Use a quality brush We ended up just buying the cheap masonry brushes at the hardware store, and I was losing bristles non-stop. When you get into a painting groove, it is quite annoying to stop to pick bristles off the wall and repaint the area.

Don’t let the color scare you This is not specific to textured walls, but the limewash goes on WAY darker. You can see above that while it’s drying the color difference is quite drastic. I definitely had a “what did I do” moment when I first started applying it. Sidenote: before applying we did use the recommended primer to help with adhesion on painted surfaces.

Get the drips right away The the limewash gets caught on the texture a lot. And then it would drip. Brush out the drips right away, before it dries, because you can’t brush over them later. I used the recommended wide masonry brush to paint it on, but also had a second normal 2” paint brush to brush out any drips. I also used this paint brush to do the edging. I watched this video before I started! If you have a drip after it dries try sanding it out, don’t spot touch-up…which leads to my next point.

Don’t do spot touch-ups! My most frustrating moment was when I was done, but decided to go back and brush over drips that had dried. And then I had patch marks that were SUPER obvious. And I did touch ups on every wall, ugh. I kept watching hoping they would blend in, but there was a white limewash ring around the patched area no matter how hard I tried to feather it in. I ended up redoing a big chunk which you can see on the left side of the bed, but embraced the “character” and moved on. 

Pace Yourself  Not sure if it’s easier on smooth walls, but I did a lot of brushing to work the limewash into the texture and fill in all the divots in the walls. My arm felt like it was going to fall off after the second coat. If you need to take a break, stop in a corner. Don’t pause in the middle of the wall or you will see the seam!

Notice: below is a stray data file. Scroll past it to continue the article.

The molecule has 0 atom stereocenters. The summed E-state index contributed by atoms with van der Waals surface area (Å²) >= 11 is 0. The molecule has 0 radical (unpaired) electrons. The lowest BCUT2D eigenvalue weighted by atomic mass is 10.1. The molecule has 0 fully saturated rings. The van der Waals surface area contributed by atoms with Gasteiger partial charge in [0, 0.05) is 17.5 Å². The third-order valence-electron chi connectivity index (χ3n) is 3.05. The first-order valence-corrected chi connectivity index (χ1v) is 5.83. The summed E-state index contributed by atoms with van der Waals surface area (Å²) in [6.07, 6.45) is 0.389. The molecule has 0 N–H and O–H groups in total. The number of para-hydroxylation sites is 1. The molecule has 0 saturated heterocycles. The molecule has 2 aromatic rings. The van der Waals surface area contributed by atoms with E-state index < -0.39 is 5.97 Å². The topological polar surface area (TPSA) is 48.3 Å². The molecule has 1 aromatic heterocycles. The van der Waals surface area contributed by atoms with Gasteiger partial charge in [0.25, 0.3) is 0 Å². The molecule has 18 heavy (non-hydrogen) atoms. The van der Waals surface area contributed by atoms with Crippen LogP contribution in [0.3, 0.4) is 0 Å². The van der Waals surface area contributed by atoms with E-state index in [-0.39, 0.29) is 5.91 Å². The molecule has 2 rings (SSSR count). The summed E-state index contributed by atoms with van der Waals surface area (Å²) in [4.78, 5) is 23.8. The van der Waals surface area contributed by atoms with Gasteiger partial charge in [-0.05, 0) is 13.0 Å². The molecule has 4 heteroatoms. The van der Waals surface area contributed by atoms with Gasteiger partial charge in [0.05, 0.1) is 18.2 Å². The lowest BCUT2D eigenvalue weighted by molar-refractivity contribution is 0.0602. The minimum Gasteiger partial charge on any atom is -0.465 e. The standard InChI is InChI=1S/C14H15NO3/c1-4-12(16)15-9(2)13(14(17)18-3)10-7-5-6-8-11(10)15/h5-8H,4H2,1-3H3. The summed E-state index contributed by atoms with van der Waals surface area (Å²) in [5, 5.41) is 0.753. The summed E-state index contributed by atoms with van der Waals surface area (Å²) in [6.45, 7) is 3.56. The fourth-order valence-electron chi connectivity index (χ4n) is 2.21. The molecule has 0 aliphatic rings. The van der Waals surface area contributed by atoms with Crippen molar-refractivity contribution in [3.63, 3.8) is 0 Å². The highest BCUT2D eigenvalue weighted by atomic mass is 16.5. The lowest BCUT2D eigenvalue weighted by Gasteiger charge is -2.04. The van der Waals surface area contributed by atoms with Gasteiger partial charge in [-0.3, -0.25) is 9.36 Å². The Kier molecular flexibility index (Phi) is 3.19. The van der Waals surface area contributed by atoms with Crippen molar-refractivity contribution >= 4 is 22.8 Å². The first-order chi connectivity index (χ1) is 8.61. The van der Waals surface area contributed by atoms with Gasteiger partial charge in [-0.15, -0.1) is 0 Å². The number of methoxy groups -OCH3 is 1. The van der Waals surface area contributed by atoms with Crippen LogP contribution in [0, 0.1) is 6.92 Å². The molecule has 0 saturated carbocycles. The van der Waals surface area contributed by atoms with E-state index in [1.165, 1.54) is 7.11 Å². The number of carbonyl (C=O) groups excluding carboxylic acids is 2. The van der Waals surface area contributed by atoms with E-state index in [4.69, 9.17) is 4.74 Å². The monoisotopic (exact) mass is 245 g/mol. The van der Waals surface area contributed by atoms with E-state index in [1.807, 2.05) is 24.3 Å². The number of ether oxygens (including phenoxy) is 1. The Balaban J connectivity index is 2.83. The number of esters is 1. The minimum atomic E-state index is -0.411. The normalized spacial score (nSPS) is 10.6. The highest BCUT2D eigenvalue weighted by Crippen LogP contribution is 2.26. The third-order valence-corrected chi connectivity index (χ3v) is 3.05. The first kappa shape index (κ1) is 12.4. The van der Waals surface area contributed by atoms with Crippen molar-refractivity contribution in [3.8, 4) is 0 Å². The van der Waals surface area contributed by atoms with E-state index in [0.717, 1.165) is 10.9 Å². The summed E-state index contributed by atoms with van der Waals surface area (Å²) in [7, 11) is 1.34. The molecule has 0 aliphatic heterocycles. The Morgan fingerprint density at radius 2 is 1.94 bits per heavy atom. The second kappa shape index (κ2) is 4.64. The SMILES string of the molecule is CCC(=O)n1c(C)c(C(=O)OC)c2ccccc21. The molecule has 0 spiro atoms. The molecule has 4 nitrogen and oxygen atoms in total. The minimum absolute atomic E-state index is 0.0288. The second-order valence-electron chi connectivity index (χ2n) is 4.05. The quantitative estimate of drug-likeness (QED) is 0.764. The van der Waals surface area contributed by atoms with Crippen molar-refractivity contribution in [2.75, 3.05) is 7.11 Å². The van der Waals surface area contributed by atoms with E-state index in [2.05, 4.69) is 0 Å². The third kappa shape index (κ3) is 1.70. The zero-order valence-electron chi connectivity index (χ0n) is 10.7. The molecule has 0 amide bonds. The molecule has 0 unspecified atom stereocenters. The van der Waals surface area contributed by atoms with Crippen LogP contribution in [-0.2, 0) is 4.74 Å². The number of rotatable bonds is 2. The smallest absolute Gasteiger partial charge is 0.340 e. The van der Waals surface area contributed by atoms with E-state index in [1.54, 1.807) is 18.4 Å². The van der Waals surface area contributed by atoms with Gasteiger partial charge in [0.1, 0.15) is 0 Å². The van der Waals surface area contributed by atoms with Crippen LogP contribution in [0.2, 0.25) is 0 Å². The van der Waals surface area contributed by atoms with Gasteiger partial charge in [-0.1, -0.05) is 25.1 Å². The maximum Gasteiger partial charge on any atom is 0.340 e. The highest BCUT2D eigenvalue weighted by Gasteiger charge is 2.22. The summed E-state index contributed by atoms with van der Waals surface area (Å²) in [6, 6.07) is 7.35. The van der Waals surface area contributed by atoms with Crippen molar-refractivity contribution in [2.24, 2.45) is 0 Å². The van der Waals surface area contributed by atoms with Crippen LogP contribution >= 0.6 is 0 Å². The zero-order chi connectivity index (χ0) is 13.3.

Painting the Brick fireplace

This was one of those projects that you think will take an hour tops…wrong. I brushed on the first coat in that time. But then I went back for the second coat and blotted on the paint with the brush to get it in all crevices. And then I went back and painted between each brick. AND THEN I used a little artist brush to get in the little divots the first two coats missed. Time consuming, but WORTH IT. Don’t ya think? 
Color: PPG NeverGreen in Flat


Limewash: North Woods by Portolo Paints
Paint Color: PPG NeverGreen in Flat
Rivet Geometric Modern Glass and Metal Side End Table Stand
European Surplus Style Wool Blanket
Stone & Beam Modern Bedroom Table Desk Lamp

Stone & Beam Deco Black Accordion Arm Wall Mount Sconce 
Vintage 1872 Milwaukee Map 
Garden Stool, Elyse Natural Round
Rivet Modern Textured Throw Pillow 
18×24 Metal Wall Mount Frame
Rivet Modern Exposed Bulb Table Lamp
Amazon Basics Light-Weight Microfiber Duvet
Amazon Basics Microfiber Sheet Set, King, Olive
Schoolhouse Semi-Flush Mount Ceiling Light,
Thrifted Mirror with Rub ‘n Buff Wax Metallic Finish, Antique Gold
Stone & Beam Casual Plaid Area Rug
DIY butterfly art
Bed – Hand-me-down from my Sister

This post was made in partnership with AmazonHome, thank you for supporting my amazing sponsors!

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  1. Holly says:

    This redo is insanely amazing! I love the daring color of the fireplace! I actually like painting, but I’ve never considered lime washing walls. How well do you think lime washing would work on regular, non-textured walls like a dining? Your redo has definitely inspired me!

  2. Jessica says:

    Did you purchase or build the bench at the end of the bed? If purchased, from where? If. Built can you share your plan?